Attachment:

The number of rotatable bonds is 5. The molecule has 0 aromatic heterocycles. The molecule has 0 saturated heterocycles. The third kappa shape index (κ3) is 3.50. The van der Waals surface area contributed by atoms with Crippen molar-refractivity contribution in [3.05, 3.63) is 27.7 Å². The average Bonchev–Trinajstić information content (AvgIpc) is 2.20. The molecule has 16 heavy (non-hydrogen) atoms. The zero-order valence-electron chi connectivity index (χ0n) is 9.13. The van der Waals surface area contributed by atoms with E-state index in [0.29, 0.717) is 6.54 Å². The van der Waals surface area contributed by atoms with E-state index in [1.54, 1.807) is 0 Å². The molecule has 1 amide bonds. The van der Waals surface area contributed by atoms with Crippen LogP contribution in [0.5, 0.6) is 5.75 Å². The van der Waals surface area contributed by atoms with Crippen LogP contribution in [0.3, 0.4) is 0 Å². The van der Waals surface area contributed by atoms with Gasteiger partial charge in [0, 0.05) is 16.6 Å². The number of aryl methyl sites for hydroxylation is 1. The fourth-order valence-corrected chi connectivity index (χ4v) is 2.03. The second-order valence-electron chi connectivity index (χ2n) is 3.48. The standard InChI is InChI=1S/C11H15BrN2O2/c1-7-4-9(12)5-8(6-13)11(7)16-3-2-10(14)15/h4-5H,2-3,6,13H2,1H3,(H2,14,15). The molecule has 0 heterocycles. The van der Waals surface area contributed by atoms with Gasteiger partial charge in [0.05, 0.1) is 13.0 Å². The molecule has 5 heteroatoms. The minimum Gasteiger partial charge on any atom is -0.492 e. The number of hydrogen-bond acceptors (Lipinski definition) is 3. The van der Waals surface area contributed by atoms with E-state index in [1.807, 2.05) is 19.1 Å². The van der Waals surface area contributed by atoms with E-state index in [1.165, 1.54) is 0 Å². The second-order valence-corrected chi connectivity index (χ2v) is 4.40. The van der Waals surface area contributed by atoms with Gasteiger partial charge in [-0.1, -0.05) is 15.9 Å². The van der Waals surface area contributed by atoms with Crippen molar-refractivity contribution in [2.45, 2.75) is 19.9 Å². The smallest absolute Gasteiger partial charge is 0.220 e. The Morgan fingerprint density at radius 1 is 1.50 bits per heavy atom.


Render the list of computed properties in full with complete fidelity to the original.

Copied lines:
The number of rotatable bonds is 5. The molecule has 0 aromatic heterocycles. The molecule has 0 saturated heterocycles. The third kappa shape index (κ3) is 3.50. The van der Waals surface area contributed by atoms with Crippen molar-refractivity contribution in [3.05, 3.63) is 27.7 Å². The average Bonchev–Trinajstić information content (AvgIpc) is 2.20. The molecule has 16 heavy (non-hydrogen) atoms. The zero-order valence-electron chi connectivity index (χ0n) is 9.13. The van der Waals surface area contributed by atoms with E-state index in [0.29, 0.717) is 6.54 Å². The van der Waals surface area contributed by atoms with E-state index in [1.54, 1.807) is 0 Å². The molecule has 1 amide bonds. The van der Waals surface area contributed by atoms with Crippen LogP contribution in [0.5, 0.6) is 5.75 Å². The van der Waals surface area contributed by atoms with Crippen LogP contribution in [0.3, 0.4) is 0 Å². The van der Waals surface area contributed by atoms with Gasteiger partial charge in [0, 0.05) is 16.6 Å². The number of aryl methyl sites for hydroxylation is 1. The fourth-order valence-corrected chi connectivity index (χ4v) is 2.03. The second-order valence-electron chi connectivity index (χ2n) is 3.48. The standard InChI is InChI=1S/C11H15BrN2O2/c1-7-4-9(12)5-8(6-13)11(7)16-3-2-10(14)15/h4-5H,2-3,6,13H2,1H3,(H2,14,15). The molecule has 0 heterocycles. The van der Waals surface area contributed by atoms with Gasteiger partial charge in [0.05, 0.1) is 13.0 Å². The molecule has 5 heteroatoms. The minimum Gasteiger partial charge on any atom is -0.492 e. The number of hydrogen-bond acceptors (Lipinski definition) is 3. The van der Waals surface area contributed by atoms with E-state index in [1.807, 2.05) is 19.1 Å². The van der Waals surface area contributed by atoms with E-state index in [1.165, 1.54) is 0 Å². The second-order valence-corrected chi connectivity index (χ2v) is 4.40. The van der Waals surface area contributed by atoms with Gasteiger partial charge in [-0.1, -0.05) is 15.9 Å². The van der Waals surface area contributed by atoms with Crippen molar-refractivity contribution in [2.45, 2.75) is 19.9 Å². The smallest absolute Gasteiger partial charge is 0.220 e. The Morgan fingerprint density at radius 1 is 1.50 bits per heavy atom.